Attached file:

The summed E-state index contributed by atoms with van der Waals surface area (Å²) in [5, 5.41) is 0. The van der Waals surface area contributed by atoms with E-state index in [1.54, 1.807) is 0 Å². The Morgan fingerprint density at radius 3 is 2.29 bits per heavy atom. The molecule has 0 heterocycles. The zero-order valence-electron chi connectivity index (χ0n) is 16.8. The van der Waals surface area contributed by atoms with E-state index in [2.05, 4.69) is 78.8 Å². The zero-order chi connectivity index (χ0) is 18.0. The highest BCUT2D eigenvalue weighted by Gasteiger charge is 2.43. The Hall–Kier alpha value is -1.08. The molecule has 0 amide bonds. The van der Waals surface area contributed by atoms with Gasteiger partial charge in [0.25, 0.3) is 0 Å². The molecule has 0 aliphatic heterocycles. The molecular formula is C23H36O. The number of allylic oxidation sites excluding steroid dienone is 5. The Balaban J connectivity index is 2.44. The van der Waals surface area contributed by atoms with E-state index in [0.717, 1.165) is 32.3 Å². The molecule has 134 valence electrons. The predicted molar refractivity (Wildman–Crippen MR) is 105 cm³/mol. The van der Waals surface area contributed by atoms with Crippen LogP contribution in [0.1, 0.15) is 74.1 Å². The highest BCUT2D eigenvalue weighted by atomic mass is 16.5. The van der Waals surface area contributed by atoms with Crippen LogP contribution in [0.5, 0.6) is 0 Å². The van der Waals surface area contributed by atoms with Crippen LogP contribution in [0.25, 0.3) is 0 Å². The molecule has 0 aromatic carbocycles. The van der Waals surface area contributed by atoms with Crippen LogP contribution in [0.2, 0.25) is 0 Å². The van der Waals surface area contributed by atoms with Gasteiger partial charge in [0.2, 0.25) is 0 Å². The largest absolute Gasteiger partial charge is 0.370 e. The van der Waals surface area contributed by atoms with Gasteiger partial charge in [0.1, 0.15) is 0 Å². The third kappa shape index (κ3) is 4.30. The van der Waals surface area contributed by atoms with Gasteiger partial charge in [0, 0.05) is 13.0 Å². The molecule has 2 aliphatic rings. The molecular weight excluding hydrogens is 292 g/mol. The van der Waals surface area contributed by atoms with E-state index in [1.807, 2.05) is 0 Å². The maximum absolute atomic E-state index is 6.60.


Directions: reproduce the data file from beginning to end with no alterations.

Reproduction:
The summed E-state index contributed by atoms with van der Waals surface area (Å²) in [5, 5.41) is 0. The van der Waals surface area contributed by atoms with E-state index in [1.54, 1.807) is 0 Å². The Morgan fingerprint density at radius 3 is 2.29 bits per heavy atom. The molecule has 0 heterocycles. The zero-order valence-electron chi connectivity index (χ0n) is 16.8. The van der Waals surface area contributed by atoms with E-state index in [2.05, 4.69) is 78.8 Å². The zero-order chi connectivity index (χ0) is 18.0. The highest BCUT2D eigenvalue weighted by Gasteiger charge is 2.43. The Hall–Kier alpha value is -1.08. The molecule has 0 amide bonds. The van der Waals surface area contributed by atoms with Gasteiger partial charge in [0.25, 0.3) is 0 Å². The molecule has 0 aliphatic heterocycles. The molecular formula is C23H36O. The number of allylic oxidation sites excluding steroid dienone is 5. The Balaban J connectivity index is 2.44. The van der Waals surface area contributed by atoms with E-state index in [0.717, 1.165) is 32.3 Å². The molecule has 134 valence electrons. The predicted molar refractivity (Wildman–Crippen MR) is 105 cm³/mol. The van der Waals surface area contributed by atoms with Crippen LogP contribution in [0.1, 0.15) is 74.1 Å². The highest BCUT2D eigenvalue weighted by atomic mass is 16.5. The van der Waals surface area contributed by atoms with Crippen LogP contribution in [0.5, 0.6) is 0 Å². The van der Waals surface area contributed by atoms with Crippen LogP contribution in [0.25, 0.3) is 0 Å². The molecule has 0 aromatic carbocycles. The van der Waals surface area contributed by atoms with Crippen LogP contribution in [0.2, 0.25) is 0 Å². The van der Waals surface area contributed by atoms with Gasteiger partial charge in [0.2, 0.25) is 0 Å². The largest absolute Gasteiger partial charge is 0.370 e. The van der Waals surface area contributed by atoms with Gasteiger partial charge in [0.1, 0.15) is 0 Å². The third kappa shape index (κ3) is 4.30. The van der Waals surface area contributed by atoms with Gasteiger partial charge in [0, 0.05) is 13.0 Å². The molecule has 2 aliphatic rings. The molecular weight excluding hydrogens is 292 g/mol. The van der Waals surface area contributed by atoms with E-state index in [1.807, 2.05) is 0 Å². The maximum absolute atomic E-state index is 6.60.